Many shoulder injuries occur over time from consistently poor posture. Our lifestyles today involve a lot more sitting than even a decade ago. We drive to work, sit at a desk for 8 hours a day, and then drive home to sit in front of the TV. Those of us who exercise are not always consistent about it, and sports such as cycling, paddling, swimming and even running can exacerbate the forward stooped posture that we have developed over the years with a more sedentary lifestyle. Our upper back (thoracic) spine becomes stiff and tight and this can further limit shoulder mobility. Sports involving repetitive overarm activity like any throwing sports, swimming and even paddling, if not managed well, can lead to shoulder overuse injuries.

Being aware of your posture throughout the day is key in preventing and managing shoulder injuries. There are some basic core shoulder exercises that will help you prevent injury and maintain good biomechanics. These exercises include correct posture and ‘setting’ of the shoulder.

Shoulder surgery is complex, and the rehab following this is extensive and requires a lot of patience. One of the complications we sometimes see post-surgery, is “frozen shoulder.” (this is when the shoulder becomes stiff and you are no longer able to move the shoulder freely) Many people recover completely from shoulder surgery but it is important to see your physiotherapist and work through a good rehabilitation program to restore your range of motion and muscle strength to full capacity after your surgery.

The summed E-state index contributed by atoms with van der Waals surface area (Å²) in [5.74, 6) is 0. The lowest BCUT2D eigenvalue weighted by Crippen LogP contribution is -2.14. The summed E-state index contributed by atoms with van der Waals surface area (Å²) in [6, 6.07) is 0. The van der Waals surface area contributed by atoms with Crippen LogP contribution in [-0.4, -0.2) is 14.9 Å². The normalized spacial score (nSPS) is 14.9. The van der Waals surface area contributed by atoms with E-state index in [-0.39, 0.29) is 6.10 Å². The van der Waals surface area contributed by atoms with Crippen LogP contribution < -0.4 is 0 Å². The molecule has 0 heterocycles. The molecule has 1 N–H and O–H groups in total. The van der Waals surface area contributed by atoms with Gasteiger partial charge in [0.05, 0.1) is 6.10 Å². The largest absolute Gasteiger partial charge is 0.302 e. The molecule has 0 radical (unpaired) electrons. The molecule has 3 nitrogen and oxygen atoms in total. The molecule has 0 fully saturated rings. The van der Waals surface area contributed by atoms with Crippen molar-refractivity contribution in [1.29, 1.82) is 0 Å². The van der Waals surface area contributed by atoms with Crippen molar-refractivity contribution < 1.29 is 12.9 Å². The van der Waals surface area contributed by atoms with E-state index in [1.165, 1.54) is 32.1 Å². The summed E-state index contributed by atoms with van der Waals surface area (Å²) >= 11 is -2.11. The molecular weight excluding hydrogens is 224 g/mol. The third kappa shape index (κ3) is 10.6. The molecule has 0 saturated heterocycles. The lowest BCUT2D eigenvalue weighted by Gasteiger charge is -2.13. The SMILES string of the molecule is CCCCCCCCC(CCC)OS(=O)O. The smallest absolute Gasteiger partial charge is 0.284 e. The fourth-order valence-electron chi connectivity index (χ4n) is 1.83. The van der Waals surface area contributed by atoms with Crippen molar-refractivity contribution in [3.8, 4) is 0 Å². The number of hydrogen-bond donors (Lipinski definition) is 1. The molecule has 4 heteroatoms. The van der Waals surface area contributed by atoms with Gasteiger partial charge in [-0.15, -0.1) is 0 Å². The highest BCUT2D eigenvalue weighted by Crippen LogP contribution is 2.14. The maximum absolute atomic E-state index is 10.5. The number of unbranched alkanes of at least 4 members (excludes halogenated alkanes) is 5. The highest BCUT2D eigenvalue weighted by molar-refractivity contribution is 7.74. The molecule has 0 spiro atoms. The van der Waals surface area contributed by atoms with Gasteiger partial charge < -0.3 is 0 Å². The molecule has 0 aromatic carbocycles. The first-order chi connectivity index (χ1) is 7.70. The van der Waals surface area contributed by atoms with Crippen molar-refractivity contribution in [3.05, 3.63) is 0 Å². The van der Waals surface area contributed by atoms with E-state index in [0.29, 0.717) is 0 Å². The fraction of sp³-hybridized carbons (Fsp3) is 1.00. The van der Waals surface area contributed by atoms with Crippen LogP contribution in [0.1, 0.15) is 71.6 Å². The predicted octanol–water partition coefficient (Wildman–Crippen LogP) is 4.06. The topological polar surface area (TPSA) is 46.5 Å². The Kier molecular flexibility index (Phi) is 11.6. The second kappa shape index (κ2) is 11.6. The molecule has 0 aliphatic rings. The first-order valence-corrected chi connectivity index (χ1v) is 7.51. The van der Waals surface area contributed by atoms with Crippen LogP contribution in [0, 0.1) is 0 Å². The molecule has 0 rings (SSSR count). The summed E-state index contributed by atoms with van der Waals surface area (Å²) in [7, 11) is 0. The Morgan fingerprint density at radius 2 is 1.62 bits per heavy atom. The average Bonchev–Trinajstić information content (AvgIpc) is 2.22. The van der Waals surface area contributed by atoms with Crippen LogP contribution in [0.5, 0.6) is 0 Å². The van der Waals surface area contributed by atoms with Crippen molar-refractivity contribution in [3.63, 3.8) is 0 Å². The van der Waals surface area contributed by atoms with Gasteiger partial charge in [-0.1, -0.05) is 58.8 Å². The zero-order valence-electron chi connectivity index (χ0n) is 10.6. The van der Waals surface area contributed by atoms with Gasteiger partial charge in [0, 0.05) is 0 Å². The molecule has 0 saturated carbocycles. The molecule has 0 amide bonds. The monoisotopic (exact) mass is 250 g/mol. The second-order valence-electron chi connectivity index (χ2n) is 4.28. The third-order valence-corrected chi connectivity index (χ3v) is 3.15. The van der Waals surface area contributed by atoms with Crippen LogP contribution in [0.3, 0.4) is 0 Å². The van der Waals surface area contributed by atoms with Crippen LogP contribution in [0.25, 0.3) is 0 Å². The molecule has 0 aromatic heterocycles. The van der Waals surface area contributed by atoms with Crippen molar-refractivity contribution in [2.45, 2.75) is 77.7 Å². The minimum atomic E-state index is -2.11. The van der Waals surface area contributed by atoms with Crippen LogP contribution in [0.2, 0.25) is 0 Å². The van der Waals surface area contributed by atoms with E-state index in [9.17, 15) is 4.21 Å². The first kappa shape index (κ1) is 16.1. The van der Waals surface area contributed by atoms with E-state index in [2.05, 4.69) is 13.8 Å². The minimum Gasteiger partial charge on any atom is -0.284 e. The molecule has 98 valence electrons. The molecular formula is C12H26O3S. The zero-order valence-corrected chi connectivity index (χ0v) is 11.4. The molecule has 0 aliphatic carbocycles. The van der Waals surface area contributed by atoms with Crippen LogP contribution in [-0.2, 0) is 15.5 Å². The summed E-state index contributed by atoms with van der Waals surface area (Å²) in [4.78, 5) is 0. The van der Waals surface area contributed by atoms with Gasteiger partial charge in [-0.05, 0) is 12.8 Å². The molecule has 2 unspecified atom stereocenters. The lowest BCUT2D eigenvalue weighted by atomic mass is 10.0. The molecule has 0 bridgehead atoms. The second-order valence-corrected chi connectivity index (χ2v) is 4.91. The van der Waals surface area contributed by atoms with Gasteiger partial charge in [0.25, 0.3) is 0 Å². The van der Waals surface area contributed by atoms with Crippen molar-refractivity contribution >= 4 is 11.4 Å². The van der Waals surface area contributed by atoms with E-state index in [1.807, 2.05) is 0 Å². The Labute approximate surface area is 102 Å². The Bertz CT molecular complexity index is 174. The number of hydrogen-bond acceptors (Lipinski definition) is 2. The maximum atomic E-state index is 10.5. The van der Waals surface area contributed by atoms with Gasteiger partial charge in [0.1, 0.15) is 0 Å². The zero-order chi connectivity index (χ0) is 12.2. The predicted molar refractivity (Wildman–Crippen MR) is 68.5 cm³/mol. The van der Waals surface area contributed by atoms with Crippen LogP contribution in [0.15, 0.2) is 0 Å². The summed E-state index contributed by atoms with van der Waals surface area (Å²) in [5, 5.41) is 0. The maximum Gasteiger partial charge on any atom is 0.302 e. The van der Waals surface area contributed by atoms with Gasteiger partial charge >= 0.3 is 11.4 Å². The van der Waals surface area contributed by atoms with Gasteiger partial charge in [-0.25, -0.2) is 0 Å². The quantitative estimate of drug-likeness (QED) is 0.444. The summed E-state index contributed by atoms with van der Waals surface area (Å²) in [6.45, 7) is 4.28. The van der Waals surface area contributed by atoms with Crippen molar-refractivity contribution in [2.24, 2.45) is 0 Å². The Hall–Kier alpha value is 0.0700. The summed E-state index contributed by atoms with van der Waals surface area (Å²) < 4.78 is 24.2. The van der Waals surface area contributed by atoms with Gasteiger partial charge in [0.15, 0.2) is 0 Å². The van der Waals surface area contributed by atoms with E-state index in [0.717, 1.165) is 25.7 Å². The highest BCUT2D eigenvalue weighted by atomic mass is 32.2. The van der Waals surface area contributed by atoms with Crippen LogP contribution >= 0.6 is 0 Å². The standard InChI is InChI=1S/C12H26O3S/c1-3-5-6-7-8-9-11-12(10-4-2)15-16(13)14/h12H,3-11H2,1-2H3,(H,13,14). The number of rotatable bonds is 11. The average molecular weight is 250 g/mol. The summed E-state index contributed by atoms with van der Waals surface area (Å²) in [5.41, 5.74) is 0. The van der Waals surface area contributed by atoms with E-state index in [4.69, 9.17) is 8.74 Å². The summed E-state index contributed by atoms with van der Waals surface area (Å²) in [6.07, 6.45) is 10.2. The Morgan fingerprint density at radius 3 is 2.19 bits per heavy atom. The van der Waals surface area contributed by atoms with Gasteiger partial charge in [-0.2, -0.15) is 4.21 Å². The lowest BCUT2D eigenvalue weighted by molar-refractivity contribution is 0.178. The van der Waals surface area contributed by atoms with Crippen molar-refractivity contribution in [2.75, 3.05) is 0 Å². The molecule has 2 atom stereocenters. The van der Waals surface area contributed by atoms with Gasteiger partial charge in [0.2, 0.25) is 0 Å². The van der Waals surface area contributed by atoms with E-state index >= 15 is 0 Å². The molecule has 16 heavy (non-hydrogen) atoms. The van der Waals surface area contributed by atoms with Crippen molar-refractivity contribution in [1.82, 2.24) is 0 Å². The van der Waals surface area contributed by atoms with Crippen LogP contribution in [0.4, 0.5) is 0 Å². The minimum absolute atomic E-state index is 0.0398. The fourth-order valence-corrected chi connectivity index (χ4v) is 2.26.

If you suffer from shoulder pain or if you are an athlete and want to prevent injury, please contact one of our physios for help.

Sarah Ferguson

Physiotherapist & Pilates Instructor

Silver License Swimming Coach (Australia 2010)

Practice No. 0312037

Tel: +27 87  700 4800 Cell: +27 82 754 7930

Address: 20 Gainsborough Drive, Durban North, 4051

Email: sarah@coremedical.co.za

MY TOP TIP AS A PHYSIO

“Keep active!’ Movement is better than rest. Our bodies are designed to move and with our modern day living, driving to work, sitting at a desk, using laptops, tablets and cell phones, our bodies are not getting enough movement. We start to develop poor habits and weak muscles. Learn to move correctly and do it often.

If you have pain or stiffness somewhere it is usually your body telling you something is wrong. Listen to your body- see a professional, sign up for a Pilates class. You don’t have to do something crazy to start moving. start with getting up at your desk every minutes and walking down the passage.

Sarah Ferguson

Physiotherapist & Pilates Instructor

Silver License Swimming Coach (Australia 2010)

Practice No. 0312037

Tel: +27 87  700 4800 Cell: +27 82 754 7930

Address: 20 Gainsborough Drive, Durban North, 4051

Email: sarah@coremedical.co.za